“A bit heavy-handed, isn’t this?” Desmond scowled at Sylvia, though his heart did feel heavy to hear Violet’s continued anguish.
“Perhaps. But it’s needed.”
Violet’s voice grew louder as she entered the living room. Her glasses were gone, and her bright red hair was in disarray, yet…
“… she looks the same!” Desmond gasped. “Spirit, is this the near future?”
Sylvia frowned as her eyes trailed Violet, who numbly shuffled past to get to the kitchen. “No, Violet is in her fourties, here.”
There was a long pause as both of them watched Violet, who had begun eating handfuls shredded mozzarella cheese out of a bag. “She just never ages, I guess,” Desmond finally concluded.
“I know the feeling,” Sylvia shot back, wryly.
“This isn’t my fault, though! She… she needs to be corrected! She’s reckless and chaotic-“
“And a human being with human emotions,” cut in Sylvia, whirling to face Desmond. “Your form of ‘guidance’ seems to bear a chilling resemblance to how you were raised by your aunt after the death of your mother.”
Desmond rocked back on his heels as if physically struck by Sylvia’s words.
“No… I didn’t… she wasn’t…”
As Desmond scrambled to formulate a response, the scene dissolved into smoke once more, leaving the two in the blackness again.
Sylvia stayed completely still, her eyes shifting from blue to red as she watched Desmond. The tendrils of smoke were forming again, shaping themselves into trees, low stone walls, wrought-iron fences, and… gravestones.
Desmond attempted to steel himself, setting his jaw as he tried to hide the tremble in his voice. “Ah, of course. Here’s where I’m confronted with my own grave, yes? The big moment.”
Sylvia shook her head, pointing at one of the tomb markers nearby.
Despite what he’d expected, Desmond still felt a chill run down his spine as he braced himself with confronting his own mortality. Following to where Sylvia had pointed, Desmond stood before a grave that was marked as…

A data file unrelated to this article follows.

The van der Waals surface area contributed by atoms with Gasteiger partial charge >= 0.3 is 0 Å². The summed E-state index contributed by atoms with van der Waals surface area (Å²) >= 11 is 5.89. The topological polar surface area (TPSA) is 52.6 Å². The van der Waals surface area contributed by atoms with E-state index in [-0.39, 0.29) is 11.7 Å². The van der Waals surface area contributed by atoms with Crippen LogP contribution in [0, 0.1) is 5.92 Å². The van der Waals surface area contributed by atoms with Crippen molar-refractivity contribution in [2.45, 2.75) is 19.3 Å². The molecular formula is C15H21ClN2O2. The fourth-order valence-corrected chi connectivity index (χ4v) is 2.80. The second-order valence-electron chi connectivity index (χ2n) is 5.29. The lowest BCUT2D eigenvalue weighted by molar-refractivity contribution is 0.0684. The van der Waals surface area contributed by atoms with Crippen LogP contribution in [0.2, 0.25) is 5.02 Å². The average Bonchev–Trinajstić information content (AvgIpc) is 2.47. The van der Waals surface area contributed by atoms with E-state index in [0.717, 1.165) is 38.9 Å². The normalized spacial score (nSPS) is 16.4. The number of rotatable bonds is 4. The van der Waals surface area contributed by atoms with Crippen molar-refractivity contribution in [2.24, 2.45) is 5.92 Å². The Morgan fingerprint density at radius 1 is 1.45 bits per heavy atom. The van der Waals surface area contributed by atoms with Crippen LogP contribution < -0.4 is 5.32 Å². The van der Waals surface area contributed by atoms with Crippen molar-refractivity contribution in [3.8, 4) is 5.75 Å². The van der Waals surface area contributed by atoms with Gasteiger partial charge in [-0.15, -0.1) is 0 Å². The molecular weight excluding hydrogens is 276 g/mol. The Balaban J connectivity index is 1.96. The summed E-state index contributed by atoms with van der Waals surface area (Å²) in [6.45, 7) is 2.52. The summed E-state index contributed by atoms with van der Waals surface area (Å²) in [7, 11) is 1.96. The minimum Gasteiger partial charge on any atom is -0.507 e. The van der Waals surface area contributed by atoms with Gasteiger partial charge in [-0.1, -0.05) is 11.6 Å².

… Cecil Turner.
Confused, Desmond looked back toward Sylvia, only to find the spirit was gone. His brow furrowed, as he looked toward other nearby graves instead, thinking he had perhaps turned his attentions to the wrong place. Scanning the other headstones, he saw other familiar names: Patricia Owens, Melanie Rubicante, Madam Luna… but never his own.
As he explored, he realized where he was — the graveyard was on the site of where the Convocation building had once stood, and his grave was the only one not among them.
“Even in death… even in death, I’ve become alienated? No!”
True fear gripped Desmond as he scrambled through the graves, which seemed to stretch on infinitely as he attempted to escape the hellish scene.
“I only wanted what was best! I was doing my duty as Sentry!” he cried out, stumbling amongst the rows upon rows of Mage’s graves.
“You know what they say ’bout the road to hell…” came the disembodied voice of Tara Norwood.
“Like… it’s paved with good intentions, or something?” added the voice of Present (With an I).
“And this is where your road leads, Desmond Medraut!” concluded the voice of Sylvia DuBois.
Desmond whirled about as he ran, looking for some way out, as well as any glimpse of his tormentors.
He gasped as he came face to face with Lisa Harrison, her solid white eyes locking gazes with his own. “To hell with you!” she bellowed, her arms spread wide, looking as if to fly right into him.
Desmond quickly stepped back, only to find the ground no longer there. As Lisa’s chained, spectral form soared above him, he fell backward into an open, unmarked grave.